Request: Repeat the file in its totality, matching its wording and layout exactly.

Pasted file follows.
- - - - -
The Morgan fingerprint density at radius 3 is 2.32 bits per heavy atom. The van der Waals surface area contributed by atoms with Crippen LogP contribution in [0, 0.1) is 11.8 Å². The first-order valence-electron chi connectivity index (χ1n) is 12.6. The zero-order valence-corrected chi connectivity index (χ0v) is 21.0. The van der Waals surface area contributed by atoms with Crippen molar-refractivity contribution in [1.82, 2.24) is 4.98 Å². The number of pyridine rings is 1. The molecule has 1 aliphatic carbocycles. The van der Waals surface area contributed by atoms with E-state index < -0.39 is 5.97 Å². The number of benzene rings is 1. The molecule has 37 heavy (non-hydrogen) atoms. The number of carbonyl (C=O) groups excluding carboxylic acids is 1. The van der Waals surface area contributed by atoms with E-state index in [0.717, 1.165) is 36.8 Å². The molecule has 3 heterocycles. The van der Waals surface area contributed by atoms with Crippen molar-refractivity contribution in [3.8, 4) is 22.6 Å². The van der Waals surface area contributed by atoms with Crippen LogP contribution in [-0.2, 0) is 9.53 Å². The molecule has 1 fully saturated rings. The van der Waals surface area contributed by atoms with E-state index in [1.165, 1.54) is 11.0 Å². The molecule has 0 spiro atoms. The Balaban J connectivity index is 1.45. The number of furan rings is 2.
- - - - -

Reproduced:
The Morgan fingerprint density at radius 3 is 2.32 bits per heavy atom. The van der Waals surface area contributed by atoms with Crippen LogP contribution in [0, 0.1) is 11.8 Å². The first-order valence-electron chi connectivity index (χ1n) is 12.6. The zero-order valence-corrected chi connectivity index (χ0v) is 21.0. The van der Waals surface area contributed by atoms with Crippen molar-refractivity contribution in [1.82, 2.24) is 4.98 Å². The number of pyridine rings is 1. The molecule has 1 aliphatic carbocycles. The van der Waals surface area contributed by atoms with E-state index < -0.39 is 5.97 Å². The number of benzene rings is 1. The molecule has 37 heavy (non-hydrogen) atoms. The number of carbonyl (C=O) groups excluding carboxylic acids is 1. The van der Waals surface area contributed by atoms with E-state index in [0.717, 1.165) is 36.8 Å². The molecule has 3 heterocycles. The van der Waals surface area contributed by atoms with Crippen molar-refractivity contribution in [3.8, 4) is 22.6 Å². The van der Waals surface area contributed by atoms with Crippen LogP contribution in [-0.2, 0) is 9.53 Å². The molecule has 1 fully saturated rings. The van der Waals surface area contributed by atoms with E-state index in [1.165, 1.54) is 11.0 Å². The molecule has 0 spiro atoms. The Balaban J connectivity index is 1.45. The number of furan rings is 2.